Review: Collected Poems 1950-2012

Welcome opportunity for Rich pickings


By Adrienne Rich
W W Norton, £33

As a child, Adrienne Rich dutifully copied out poems by Blake and Keats under the unerring eye of her distinguished Jewish father, pathologist Arnold Rice Rich. Her southern, Protestant mother, Helen sacrificed her career as a concert pianist and composer to nurture her family.

In 1950, W H Auden chose 21-year-old Rich's first collection of poetry, A Change of World as the winner of the Yale Series of Younger Poets Award. The poems, he observed, were: "neatly and modestly dressed, speak quietly but do not mumble, respect their elders but are not cowed by them, and do not tell fibs."

A life-time later, (marriage, motherhood, separation, husband's suicide, coming out as a lesbian and writing mesmerically), in 1997, Rich rejected the National Medal for the Arts, the highest artistic honour the USA could confer. She explained; "There is no simple formula for the relationship of art to justice. But I do know that art - in my own case the art of poetry -means nothing if it simply decorates the dinner-table of power which holds it hostage."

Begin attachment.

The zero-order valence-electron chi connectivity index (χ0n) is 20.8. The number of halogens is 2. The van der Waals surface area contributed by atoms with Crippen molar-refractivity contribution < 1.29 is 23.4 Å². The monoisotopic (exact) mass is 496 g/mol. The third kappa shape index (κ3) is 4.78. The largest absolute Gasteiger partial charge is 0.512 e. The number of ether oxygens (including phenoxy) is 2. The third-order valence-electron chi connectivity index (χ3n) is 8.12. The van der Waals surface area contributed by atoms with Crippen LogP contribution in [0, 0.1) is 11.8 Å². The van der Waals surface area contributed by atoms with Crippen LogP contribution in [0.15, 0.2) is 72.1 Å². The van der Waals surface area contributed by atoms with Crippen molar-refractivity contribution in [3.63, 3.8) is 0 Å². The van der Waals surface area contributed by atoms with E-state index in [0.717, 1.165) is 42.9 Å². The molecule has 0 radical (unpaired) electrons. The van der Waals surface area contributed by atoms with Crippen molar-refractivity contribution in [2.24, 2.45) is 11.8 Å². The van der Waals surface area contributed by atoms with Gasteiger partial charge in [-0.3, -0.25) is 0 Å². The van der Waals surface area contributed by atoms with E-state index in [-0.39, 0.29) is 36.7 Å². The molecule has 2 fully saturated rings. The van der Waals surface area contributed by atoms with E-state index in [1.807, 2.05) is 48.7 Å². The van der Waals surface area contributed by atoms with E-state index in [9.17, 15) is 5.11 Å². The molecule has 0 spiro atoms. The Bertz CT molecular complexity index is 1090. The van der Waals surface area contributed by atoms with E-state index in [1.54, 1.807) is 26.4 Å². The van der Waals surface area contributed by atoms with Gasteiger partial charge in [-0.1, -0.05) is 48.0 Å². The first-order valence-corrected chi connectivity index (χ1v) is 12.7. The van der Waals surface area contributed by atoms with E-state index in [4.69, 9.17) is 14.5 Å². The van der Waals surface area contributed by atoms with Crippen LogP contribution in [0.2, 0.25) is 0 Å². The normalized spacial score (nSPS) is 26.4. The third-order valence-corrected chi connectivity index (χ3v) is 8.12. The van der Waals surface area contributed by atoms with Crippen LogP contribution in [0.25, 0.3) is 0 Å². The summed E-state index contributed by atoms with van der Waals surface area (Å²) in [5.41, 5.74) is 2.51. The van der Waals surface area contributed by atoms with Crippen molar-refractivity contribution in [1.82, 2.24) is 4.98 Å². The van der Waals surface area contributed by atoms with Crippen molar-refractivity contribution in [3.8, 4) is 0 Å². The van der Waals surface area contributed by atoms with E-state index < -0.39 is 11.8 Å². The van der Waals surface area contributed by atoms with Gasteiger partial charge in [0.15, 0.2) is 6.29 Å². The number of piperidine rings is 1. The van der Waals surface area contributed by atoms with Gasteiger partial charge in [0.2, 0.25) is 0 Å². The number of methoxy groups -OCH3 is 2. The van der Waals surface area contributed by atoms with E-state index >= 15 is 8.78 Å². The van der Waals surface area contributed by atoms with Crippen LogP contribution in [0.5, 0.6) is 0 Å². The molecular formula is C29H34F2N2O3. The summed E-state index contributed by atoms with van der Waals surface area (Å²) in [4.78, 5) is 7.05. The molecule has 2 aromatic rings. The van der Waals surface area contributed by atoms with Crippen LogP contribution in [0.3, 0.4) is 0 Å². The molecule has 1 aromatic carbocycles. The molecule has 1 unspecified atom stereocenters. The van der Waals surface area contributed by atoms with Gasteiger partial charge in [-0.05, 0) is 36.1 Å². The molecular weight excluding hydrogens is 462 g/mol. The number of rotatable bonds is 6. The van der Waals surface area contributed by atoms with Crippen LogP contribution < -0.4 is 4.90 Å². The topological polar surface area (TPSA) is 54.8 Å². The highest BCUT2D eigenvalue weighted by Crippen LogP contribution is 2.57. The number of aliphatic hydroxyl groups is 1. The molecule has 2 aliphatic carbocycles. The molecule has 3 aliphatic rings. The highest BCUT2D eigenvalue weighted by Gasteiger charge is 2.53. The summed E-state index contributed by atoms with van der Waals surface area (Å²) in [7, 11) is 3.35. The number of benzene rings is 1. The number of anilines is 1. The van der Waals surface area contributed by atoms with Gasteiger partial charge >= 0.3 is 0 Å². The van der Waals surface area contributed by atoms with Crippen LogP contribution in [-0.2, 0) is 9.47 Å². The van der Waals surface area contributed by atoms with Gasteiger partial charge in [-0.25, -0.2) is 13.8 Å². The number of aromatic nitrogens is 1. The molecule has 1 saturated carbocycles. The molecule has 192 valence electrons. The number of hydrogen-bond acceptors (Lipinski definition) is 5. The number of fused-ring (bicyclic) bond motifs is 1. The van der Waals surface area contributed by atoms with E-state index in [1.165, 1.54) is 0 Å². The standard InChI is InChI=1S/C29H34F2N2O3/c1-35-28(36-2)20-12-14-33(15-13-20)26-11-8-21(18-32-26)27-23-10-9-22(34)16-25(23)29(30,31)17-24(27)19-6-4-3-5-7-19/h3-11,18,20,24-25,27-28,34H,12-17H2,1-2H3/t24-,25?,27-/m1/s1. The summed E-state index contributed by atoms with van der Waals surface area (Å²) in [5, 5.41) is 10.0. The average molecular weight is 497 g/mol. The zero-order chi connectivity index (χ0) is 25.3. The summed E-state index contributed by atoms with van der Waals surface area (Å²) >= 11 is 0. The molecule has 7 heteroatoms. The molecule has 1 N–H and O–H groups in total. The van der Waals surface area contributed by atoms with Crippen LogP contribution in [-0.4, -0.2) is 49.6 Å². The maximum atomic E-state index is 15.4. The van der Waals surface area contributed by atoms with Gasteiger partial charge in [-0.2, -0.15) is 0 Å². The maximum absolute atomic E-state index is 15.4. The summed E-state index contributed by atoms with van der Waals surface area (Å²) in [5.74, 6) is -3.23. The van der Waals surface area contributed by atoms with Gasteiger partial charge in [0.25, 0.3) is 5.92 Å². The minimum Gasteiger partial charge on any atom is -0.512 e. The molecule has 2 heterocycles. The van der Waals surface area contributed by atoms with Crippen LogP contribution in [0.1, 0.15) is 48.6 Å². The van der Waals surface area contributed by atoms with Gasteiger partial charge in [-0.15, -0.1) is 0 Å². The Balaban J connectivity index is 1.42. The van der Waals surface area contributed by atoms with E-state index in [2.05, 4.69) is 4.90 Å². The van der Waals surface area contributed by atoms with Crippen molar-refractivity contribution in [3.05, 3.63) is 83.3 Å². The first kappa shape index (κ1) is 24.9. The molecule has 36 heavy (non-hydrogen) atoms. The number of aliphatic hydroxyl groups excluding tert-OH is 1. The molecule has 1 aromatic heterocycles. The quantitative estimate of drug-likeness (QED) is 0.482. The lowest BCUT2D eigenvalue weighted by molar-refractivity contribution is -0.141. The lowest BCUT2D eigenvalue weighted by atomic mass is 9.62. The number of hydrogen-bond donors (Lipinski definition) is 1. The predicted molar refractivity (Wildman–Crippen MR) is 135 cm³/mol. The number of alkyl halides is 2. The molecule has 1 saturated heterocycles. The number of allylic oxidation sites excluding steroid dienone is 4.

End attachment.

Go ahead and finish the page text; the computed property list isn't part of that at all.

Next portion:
Charting her remarkable 60- year long career (she died in 2012), this meticulously produced volume is an apt testament to this great poet's lifetime's achievement in creating an aesthetic which "break(s) official silences" and voices: "the struggle for the self-determination of all women."

What is there to enrich a Jewish reader? To begin with, little known translations from Yiddish. In 1960, writing Readings of History, Rich gazes into a mirror and acknowledges a self,

"Split at the root, neither Gentile nor Jew,/ Yankee nor Rebel, born/ in the face of two ancient cults,/ I'm a good reader of histories." And then she asks sharply: "And you, /Morris Cohen, dear to me as a brother,/ when you sit at night/ tracing your way through your volumes/ of Josephus, or any/ of the old Judaic chronicles,/ do you find yourself there, a simpler,/ more eloquent Jew?/ or do you read/ to shut out the tick-tock of self,/ the questions and their routine answers?"

Poignantly, Rich remembers her dead Jewish grandmother, Hattie Rice Rich: "shopping/ endlessly for your son's whims" and "sobbing/ your one brief memorable scene of rebellion:/you didn't want to go back South that year…/ you had money of your own but you were homeless…"

In Sources (1981), confronting the Holocaust, she notes:

"The Jews I've felt rooted among/ are those who were turned to smoke".

What follows explores and complicates Jewish experience in poetry that is at once uncompromising, beautiful and illuminating: typical of this essential volume.

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